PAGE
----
wish ... the magistrate shall grant three arbitrators (_arbiter_); by
their [adverse] arbitration (_arbitrium_) ... [the defendant] shall
compound for loss caused by [paying] double [damages from enjoyment of
the article].[72]

4. It is forbidden to dedicate for consecrated use (_in sacrum_) any
thing of which there is a controversy [about its ownership]; otherwise
a penalty of double [the amount involved] shall be suffered.[73]

5. Whatsoever last the people have ordained, this shall be binding and
valid (_ius ratumque_).[74]


UNPLACED FRAGMENTS

There are extant about a dozen fragments of whose place in the Twelve
Tables we are ignorant. In nearly every instance these fragments
consist of only one word or phrase, which later Latin antiquarians
have preserved to illustrate an ancient spelling or to explain an
archaic usage or to point a definition.

The longest fragment only is worth reproduction for the present
purpose: To appeal from any judgement (_inuicium_) and sentence
(_poena_) is allowed.[75]




NOTES


[1] The code was known under two titles: _Lex Duodecim Tabularum_ (Law
of Twelve Tables) and _Duodecim Tabulae_ (Twelve Tables).

[2] _Ab Vrbe Condita_, III. 34. 6. This claim--that these statutes
were the source of all public and private law--is exaggerated. Rather
the code is chiefly an exposition of private law, derived from
customary law, which already existed, and contains some public and
religious law as well.

For another estimate see Cicero, _De Oratore_, I. 44. 195, where the
advocate asserts that "the small manual of the _Twelve Tables_ by
itself surpasses the libraries of all the philosophers both in weight
of authority and in wealth of utility."

[3] Such is the almost unanimous tradition; but one source says ivory
(_eboreas_). Since some scholars scout the use of ivory in Rome at
that time, the emendation of _eboreas_ to _roboreas_ (wooden) is
suggested.

[4] _De Legibus_, II. 23. 59: _ut carmen necessarium_.

[5] Words between [ ] complete the sense of a sentence. Words between
( ) are either definitions or translations.

[6] The _as_ originally was a bar (one foot in length) of _aes_
(copper), then a weight, then a coin weighing one pound and worth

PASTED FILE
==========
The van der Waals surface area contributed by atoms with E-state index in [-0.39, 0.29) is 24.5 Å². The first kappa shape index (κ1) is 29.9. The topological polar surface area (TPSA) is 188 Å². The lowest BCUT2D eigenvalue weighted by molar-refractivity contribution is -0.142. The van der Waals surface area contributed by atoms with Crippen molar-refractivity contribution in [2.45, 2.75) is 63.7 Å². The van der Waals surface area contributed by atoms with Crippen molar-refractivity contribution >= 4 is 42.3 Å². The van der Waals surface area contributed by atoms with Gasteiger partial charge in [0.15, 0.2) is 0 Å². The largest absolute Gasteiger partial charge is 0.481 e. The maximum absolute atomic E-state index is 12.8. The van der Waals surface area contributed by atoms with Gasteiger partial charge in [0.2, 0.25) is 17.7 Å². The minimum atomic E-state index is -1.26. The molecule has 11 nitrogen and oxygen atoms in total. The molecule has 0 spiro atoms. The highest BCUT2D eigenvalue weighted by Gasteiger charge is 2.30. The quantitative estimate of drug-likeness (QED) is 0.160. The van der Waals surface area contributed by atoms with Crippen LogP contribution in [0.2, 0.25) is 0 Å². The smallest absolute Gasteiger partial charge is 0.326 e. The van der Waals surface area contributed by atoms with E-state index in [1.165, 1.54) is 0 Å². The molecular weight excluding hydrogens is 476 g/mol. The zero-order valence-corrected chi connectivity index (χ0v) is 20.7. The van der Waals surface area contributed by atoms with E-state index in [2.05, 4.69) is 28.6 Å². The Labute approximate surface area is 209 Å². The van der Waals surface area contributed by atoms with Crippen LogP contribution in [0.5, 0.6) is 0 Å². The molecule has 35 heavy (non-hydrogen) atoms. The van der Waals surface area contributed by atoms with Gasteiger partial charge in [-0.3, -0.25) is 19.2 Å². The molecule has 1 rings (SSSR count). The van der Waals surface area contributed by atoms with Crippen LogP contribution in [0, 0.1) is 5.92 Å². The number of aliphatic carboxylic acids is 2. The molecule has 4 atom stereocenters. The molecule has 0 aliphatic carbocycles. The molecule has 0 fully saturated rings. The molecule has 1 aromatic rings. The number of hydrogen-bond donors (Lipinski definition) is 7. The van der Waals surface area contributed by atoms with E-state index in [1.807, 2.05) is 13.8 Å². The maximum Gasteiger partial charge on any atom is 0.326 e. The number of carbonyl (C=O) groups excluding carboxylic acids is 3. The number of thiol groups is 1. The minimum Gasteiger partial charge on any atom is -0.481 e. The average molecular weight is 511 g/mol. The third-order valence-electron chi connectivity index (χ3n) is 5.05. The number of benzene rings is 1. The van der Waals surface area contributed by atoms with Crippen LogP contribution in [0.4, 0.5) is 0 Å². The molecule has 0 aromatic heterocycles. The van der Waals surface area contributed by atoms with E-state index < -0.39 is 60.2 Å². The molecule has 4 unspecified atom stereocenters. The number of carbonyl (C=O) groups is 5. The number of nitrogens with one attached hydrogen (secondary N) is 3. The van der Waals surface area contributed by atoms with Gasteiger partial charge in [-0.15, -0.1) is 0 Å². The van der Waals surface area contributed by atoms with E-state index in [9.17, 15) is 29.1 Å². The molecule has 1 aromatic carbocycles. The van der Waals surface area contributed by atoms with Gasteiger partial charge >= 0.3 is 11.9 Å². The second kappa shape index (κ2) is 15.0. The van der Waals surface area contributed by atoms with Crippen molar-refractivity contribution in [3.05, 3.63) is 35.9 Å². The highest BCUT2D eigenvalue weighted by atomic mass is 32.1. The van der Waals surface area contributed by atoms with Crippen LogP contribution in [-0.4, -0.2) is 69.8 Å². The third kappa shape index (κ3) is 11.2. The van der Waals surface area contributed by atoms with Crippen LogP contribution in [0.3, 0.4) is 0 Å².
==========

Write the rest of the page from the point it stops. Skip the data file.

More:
about $.17. From time to time the _as_ was reduced in weight and was
depreciated in value, until by the provisions of the Lex Papiria in
191 B.C. the _as_ weighed one-half ounce and was valued at $.008.

[7] Some scholars suggest that this statute should be translated thus:
"When the parties agree on preliminaries, each party shall plead."

[8] The _index_ hears cases in which a fixed amount is to be adjudged.

[9] The _arbiter_ hears cases in which an indefinite sum is to be
assessed.

[10] At this time in the language _reus_ means any litigant; in later
Latin _reus_ is restricted to signify the defendant.

[11] Perhaps "on every other day" or "on three market-days" is meant.

[12] This means, we suppose, that the litigant requiring evidence must
proclaim his need by shouting certain legal phrases before the
residence of the person who is capable of supplying such evidence and
who thereby is summoned to court.

[13] Some scholars suggest that the Latin represented by the words
"and for matters in court" should be omitted and that the passage
should open "For persons judged liable for acknowledged debt", thus
restricting the period of thirty days' grace only to matters of debt.
Even if this view be correct, it disproves not the probability that
the thirty days applied to various kinds of cases.

[14] "Shall cut pieces" (_partes secanto_) is explained variously: "to
divide the debtor's functions or capabilities", "to claim shares in
the debtor's property", "to divide the price obtained for the sale of
the debtor's person", "to divide the debtor's family and goods", "to
announce to the magistrate their shares of the debtor's estate"; the
old Roman writers, however, understand by the phrase that the
creditors can cut their several shares of the debtor's body!

[15] In primitive times a father can sell his son into slavery. If the
buyer free the son, the son reenters his father's control (_patria
potestas_).

Here apparently we have an old _formula_ surviving in a sham triple
sale, whereby a descendant is liberated from the authority of an
ascendant, or after a triple transfer and a triple manumission the son
is freed from his father and stands in his own right (_sui iuris_).

[16] Otherwise (an interpretation probably, perhaps not a paraphrase):
"After ten months from [the father's] death a child born shall not be
admitted into a legal inheritance."

[17] "Full age" for females is 25 years. For keeping women of full age
under a guardian almost no reason of any worth can be urged. The